For one glorious day on June 11, Time Warner hit the lofty figure of $50 a share, roughly the price that Paramount Communications offered for Time Inc. in 1989 when it tried to break up the merger of Time and Warner Communications.
Here today, gone tomorrow.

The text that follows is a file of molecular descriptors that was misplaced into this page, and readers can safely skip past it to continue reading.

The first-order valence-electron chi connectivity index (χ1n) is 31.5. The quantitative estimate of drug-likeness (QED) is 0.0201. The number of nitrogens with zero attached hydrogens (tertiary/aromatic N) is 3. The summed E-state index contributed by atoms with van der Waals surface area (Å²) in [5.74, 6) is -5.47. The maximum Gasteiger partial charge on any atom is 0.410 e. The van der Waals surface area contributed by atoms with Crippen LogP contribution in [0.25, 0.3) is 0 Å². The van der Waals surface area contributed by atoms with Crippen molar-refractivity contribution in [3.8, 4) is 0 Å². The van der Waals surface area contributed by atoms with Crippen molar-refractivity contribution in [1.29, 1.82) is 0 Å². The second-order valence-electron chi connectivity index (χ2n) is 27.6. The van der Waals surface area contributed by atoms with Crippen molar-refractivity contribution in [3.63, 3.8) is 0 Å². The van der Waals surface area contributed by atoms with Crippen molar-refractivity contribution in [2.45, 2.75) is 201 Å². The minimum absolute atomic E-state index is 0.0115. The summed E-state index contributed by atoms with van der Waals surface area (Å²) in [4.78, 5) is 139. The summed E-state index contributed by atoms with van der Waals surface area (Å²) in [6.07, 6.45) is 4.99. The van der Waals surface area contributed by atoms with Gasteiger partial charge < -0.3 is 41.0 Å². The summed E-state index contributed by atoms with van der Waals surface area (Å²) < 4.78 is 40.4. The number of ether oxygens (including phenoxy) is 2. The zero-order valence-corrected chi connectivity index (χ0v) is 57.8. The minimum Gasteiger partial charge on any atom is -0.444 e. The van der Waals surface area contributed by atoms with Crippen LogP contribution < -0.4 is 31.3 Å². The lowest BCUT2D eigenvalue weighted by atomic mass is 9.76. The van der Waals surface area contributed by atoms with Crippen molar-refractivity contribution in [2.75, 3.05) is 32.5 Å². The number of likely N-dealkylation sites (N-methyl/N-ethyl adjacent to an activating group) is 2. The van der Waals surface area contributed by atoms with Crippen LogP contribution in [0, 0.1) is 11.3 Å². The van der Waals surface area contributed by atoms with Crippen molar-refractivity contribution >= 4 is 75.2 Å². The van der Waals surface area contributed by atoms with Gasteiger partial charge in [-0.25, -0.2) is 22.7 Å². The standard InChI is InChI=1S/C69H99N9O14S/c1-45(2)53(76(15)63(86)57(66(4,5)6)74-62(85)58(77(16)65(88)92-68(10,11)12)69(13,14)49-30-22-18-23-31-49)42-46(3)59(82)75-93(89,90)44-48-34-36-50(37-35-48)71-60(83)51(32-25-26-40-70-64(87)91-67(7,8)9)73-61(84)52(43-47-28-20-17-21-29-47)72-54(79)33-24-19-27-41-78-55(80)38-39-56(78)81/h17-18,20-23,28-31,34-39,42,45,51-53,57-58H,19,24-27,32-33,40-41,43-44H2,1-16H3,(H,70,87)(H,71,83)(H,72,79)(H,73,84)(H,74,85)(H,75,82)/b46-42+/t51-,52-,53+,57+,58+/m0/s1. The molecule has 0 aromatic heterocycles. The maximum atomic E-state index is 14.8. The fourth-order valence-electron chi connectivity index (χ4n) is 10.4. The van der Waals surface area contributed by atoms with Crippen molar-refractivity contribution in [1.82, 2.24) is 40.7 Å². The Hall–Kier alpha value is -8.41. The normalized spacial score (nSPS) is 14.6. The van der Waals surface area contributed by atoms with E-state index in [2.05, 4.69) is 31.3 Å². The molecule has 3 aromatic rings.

In the weeks since, the news from Time Warner, the entertainment giant, has hardly been music to investors' ears. According to analysts who have spoken with company executives, Time Warner has indicated that when it reports second quarter results on Wednesday, its music division is likely to post a 25 percent drop to about $120 million in its operating cash flow, or earnings before interest, taxes, depreciation and amortization. Over all, Time Warner may still report a increase in cash flow for the quarter of 13 percent to 15 percent, to about $1.18 billion. But the problems at the Warner Music Group partly explain why the shares dropped back, closing Friday at $46.25. Whether temporary or not, the downturn of recent days ended a solid climb: the stock had made steady progress after dipping to less than $30 just shy of a year ago. While less visible in some ways than Times Warner's movie and cable television divisions, the music group is uniquely valuable in the company's empire. With high profit margins and low capital expenditures, the division last year generated 16.5 percent of the company's $4.5 billion in combined cash flow. The expected downturn in music revenue doesn't change the fact that Warner Music remains the industry gorilla, with a 21 percent share of the market. But these days, just being big no longer generates the cash or cachet it once did. "It has not broken any new groups recently," one rival music industry executive, who spoke on condition of anonymity. "In their heyday they were hitting home runs with major new artists in every field. How are they going to be the cutting-edge ruler they were for so many years?" It is rare, of course, for a label to go a decade or so without a dry spell artistically. But at Time Warner, this particular dusty stretch comes after the division has been roiled by management changes in recent years, including the departures first of Robert Morgado and then Doug Morris as the unit's chief executive. Time Warner's chairman, Gerald Levin, was widely criticized for replacing longtime music executives with Michael Fuchs, the former chairman of Home Box Office. But Fuchs, too, was later ousted and replaced by Robert Daly and Terry Semel, already co-chairmen of the Warner Bros. film division. Changes followed at many of the company's individual music labels, including Atlantic Records. Such turmoil in any entertainment operation often generates deals seemingly aimed at assuring outsiders that a new team is committed to the future and willing to invest heavily. Thus, there was no surprise when the company struck a deal worth a rumored $80 million with the rock group R.E.M., whose first album under it, New Adventures in Hi Fi, was a commercial disappointment; indeed, the deal is now viewed as an impulsive and costly mistake. …